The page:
Wednesday Word 10.30.2029
Luke 18:9-14 New International Version
9 To some who were confident of their own righteousness and looked down on everyone else, Jesus told this parable: 10 “Two men went up to the temple to pray, one a Pharisee and the other a tax collector. 11 The Pharisee stood by himself and prayed: ‘God, I thank you that I am not like other people—robbers, evildoers, adulterers—or even like this tax collector. 12 I fast twice a week and give a tenth of all I get.’ 13 “But the tax collector stood at a distance. He would not even look up to heaven, but beat his breast and said, ‘God, have mercy on me, a sinner.’14 “I tell you that this man, rather than the other, went home justified before God. For all those who exalt themselves will be humbled, and those who humble themselves will be exalted.”
I have said it a hundred times: people need to believe they are good. We base our everyday actions and decisions on the belief that we are right in what we think and how we perceive. Sometimes in the face of indisputable evidence to the contrary. If we are going to learn, to grow as human beings, and especially as followers of Christ, it is imperative that we realize we aren’t! But it is okay that we aren’t because Jesus is!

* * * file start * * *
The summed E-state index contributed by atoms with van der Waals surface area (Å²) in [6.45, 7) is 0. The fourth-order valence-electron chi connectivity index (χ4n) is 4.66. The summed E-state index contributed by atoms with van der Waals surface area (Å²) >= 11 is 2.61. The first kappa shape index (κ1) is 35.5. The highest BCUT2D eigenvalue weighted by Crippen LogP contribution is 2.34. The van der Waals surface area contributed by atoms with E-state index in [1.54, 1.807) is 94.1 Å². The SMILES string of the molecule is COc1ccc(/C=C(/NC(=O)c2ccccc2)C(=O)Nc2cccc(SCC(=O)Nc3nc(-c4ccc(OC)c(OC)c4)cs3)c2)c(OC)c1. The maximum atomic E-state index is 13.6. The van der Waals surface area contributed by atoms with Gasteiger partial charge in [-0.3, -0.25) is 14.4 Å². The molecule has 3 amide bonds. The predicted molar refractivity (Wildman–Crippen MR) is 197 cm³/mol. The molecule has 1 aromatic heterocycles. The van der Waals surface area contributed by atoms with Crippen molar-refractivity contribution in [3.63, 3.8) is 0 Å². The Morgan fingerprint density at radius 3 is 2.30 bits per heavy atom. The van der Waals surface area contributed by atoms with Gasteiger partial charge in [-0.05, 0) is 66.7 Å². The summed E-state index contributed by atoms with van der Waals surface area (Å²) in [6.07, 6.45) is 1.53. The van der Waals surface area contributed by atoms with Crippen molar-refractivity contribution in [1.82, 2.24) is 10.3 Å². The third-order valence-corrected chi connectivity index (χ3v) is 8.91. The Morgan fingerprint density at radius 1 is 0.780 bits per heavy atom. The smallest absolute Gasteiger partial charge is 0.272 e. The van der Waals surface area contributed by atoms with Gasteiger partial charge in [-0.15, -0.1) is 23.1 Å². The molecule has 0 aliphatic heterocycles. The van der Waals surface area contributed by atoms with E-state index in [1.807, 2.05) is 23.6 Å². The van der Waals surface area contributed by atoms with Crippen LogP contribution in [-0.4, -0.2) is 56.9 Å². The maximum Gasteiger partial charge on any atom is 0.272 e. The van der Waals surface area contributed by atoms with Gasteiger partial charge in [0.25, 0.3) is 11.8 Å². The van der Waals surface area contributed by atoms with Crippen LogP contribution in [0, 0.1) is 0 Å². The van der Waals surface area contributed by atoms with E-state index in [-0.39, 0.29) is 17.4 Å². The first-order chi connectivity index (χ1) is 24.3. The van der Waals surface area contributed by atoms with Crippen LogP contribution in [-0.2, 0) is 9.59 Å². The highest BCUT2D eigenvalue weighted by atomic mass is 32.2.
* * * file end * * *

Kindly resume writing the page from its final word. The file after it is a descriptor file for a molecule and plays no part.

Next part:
I was introduced to C.S. Lewis early in my spiritual journey, nearly twenty years ago now. I am so grateful for that. Lewis wrote a great deal on this subject and in case I forget, I keep a quotation or two in handy places. We have to get rid of the notion that we are good enough, like this Pharisee. Lewis reminds us that pride is the ultimate downfall. We see it so quickly in others, like this Pharisee, but don’t see it in our own attitudes. In Mere Christianity, Lewis writes about people’s relationship with the God we cannot see, “They theoretically admit themselves to be nothing in the presence of this phantom God, but are really all the time imagining how He approves of them and thinks them far better than ordinary people: that is, they pay a pennyworth of imaginary humility to Him and get out of it a pound’s worth of Pride towards their fellow-men.” That self-satisfaction that we are doing it “right” is our downfall, especially if we adopt the horrible habit of comparing ourselves to others. Lewis goes on to offer advice, “If anyone would like to acquire humility, I can, I think, tell him the first step. The first step is to realise that one is proud. And a biggish step, too. At least, nothing whatever can be done before it. If you think you are not conceited, it means you are very conceited indeed.” This process of realizing our own misdirected pride, “…cures our illusions about ourselves and teaches us to depend on God,” Lewis wrote. I think that is a lesson for us all…something to pray about.
Your sister in Christ, Vicki